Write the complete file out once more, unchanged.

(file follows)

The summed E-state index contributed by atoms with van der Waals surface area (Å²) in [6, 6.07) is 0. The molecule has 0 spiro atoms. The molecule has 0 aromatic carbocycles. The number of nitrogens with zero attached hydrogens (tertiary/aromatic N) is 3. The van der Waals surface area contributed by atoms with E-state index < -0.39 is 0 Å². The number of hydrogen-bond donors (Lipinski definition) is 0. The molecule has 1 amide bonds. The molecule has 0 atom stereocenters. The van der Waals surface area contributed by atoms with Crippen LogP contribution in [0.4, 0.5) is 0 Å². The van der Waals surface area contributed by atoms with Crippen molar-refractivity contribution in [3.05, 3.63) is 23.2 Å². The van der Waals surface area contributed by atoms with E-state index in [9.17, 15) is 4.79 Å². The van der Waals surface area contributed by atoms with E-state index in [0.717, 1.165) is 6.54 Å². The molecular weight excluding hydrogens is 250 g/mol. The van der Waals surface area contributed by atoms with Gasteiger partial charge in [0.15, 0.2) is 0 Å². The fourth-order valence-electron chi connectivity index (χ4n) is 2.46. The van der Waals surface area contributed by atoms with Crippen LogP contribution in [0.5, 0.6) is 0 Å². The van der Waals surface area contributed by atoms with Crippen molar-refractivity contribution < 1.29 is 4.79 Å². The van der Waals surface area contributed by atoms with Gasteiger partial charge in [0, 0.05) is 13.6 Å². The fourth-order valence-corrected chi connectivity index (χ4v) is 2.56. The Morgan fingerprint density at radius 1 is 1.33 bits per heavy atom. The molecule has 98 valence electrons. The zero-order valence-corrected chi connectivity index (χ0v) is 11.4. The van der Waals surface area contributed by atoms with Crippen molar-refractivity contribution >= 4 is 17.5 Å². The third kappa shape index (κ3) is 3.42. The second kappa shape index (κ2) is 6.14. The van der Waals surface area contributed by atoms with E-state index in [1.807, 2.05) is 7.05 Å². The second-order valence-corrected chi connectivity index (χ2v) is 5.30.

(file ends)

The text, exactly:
The summed E-state index contributed by atoms with van der Waals surface area (Å²) in [6, 6.07) is 0. The molecule has 0 spiro atoms. The molecule has 0 aromatic carbocycles. The number of nitrogens with zero attached hydrogens (tertiary/aromatic N) is 3. The van der Waals surface area contributed by atoms with E-state index < -0.39 is 0 Å². The number of hydrogen-bond donors (Lipinski definition) is 0. The molecule has 1 amide bonds. The molecule has 0 atom stereocenters. The van der Waals surface area contributed by atoms with Crippen LogP contribution in [0.4, 0.5) is 0 Å². The van der Waals surface area contributed by atoms with Crippen molar-refractivity contribution in [3.05, 3.63) is 23.2 Å². The van der Waals surface area contributed by atoms with E-state index in [9.17, 15) is 4.79 Å². The van der Waals surface area contributed by atoms with E-state index in [0.717, 1.165) is 6.54 Å². The molecular weight excluding hydrogens is 250 g/mol. The van der Waals surface area contributed by atoms with Gasteiger partial charge in [0.15, 0.2) is 0 Å². The fourth-order valence-electron chi connectivity index (χ4n) is 2.46. The van der Waals surface area contributed by atoms with Crippen LogP contribution in [0.5, 0.6) is 0 Å². The van der Waals surface area contributed by atoms with Crippen molar-refractivity contribution < 1.29 is 4.79 Å². The van der Waals surface area contributed by atoms with Gasteiger partial charge in [0, 0.05) is 13.6 Å². The fourth-order valence-corrected chi connectivity index (χ4v) is 2.56. The Morgan fingerprint density at radius 1 is 1.33 bits per heavy atom. The molecule has 98 valence electrons. The zero-order valence-corrected chi connectivity index (χ0v) is 11.4. The van der Waals surface area contributed by atoms with Crippen molar-refractivity contribution >= 4 is 17.5 Å². The third kappa shape index (κ3) is 3.42. The second kappa shape index (κ2) is 6.14. The van der Waals surface area contributed by atoms with E-state index in [1.807, 2.05) is 7.05 Å². The second-order valence-corrected chi connectivity index (χ2v) is 5.30.